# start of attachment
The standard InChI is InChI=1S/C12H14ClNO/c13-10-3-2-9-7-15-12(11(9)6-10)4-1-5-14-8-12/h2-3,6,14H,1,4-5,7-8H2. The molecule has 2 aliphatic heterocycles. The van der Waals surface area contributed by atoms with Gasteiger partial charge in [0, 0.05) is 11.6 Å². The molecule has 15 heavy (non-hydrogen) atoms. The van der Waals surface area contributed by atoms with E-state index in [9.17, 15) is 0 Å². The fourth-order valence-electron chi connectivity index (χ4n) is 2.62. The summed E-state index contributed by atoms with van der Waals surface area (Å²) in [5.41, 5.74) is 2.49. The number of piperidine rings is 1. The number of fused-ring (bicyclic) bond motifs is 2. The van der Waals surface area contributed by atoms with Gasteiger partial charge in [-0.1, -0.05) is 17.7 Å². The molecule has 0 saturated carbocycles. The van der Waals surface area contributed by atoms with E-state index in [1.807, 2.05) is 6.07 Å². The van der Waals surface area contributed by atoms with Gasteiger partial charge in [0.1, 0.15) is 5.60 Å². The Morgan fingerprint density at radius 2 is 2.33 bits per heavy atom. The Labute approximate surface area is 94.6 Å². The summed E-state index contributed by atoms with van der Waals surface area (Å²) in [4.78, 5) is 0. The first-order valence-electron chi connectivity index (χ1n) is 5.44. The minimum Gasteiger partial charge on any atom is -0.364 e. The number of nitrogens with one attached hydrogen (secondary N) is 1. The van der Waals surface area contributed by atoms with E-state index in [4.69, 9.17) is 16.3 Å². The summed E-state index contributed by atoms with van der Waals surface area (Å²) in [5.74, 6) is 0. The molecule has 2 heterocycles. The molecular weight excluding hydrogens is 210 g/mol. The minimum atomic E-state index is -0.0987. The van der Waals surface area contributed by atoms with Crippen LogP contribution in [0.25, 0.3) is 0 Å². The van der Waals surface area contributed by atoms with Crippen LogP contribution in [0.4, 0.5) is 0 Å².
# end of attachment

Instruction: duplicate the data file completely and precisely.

The standard InChI is InChI=1S/C12H14ClNO/c13-10-3-2-9-7-15-12(11(9)6-10)4-1-5-14-8-12/h2-3,6,14H,1,4-5,7-8H2. The molecule has 2 aliphatic heterocycles. The van der Waals surface area contributed by atoms with Gasteiger partial charge in [0, 0.05) is 11.6 Å². The molecule has 15 heavy (non-hydrogen) atoms. The van der Waals surface area contributed by atoms with E-state index in [9.17, 15) is 0 Å². The fourth-order valence-electron chi connectivity index (χ4n) is 2.62. The summed E-state index contributed by atoms with van der Waals surface area (Å²) in [5.41, 5.74) is 2.49. The number of piperidine rings is 1. The number of fused-ring (bicyclic) bond motifs is 2. The van der Waals surface area contributed by atoms with Gasteiger partial charge in [-0.1, -0.05) is 17.7 Å². The molecule has 0 saturated carbocycles. The van der Waals surface area contributed by atoms with E-state index in [1.807, 2.05) is 6.07 Å². The van der Waals surface area contributed by atoms with Gasteiger partial charge in [0.1, 0.15) is 5.60 Å². The Morgan fingerprint density at radius 2 is 2.33 bits per heavy atom. The Labute approximate surface area is 94.6 Å². The summed E-state index contributed by atoms with van der Waals surface area (Å²) in [4.78, 5) is 0. The first-order valence-electron chi connectivity index (χ1n) is 5.44. The minimum Gasteiger partial charge on any atom is -0.364 e. The number of nitrogens with one attached hydrogen (secondary N) is 1. The van der Waals surface area contributed by atoms with E-state index in [4.69, 9.17) is 16.3 Å². The summed E-state index contributed by atoms with van der Waals surface area (Å²) in [5.74, 6) is 0. The molecule has 2 heterocycles. The molecular weight excluding hydrogens is 210 g/mol. The minimum atomic E-state index is -0.0987. The van der Waals surface area contributed by atoms with Crippen LogP contribution in [0.25, 0.3) is 0 Å². The van der Waals surface area contributed by atoms with Crippen LogP contribution in [0.4, 0.5) is 0 Å².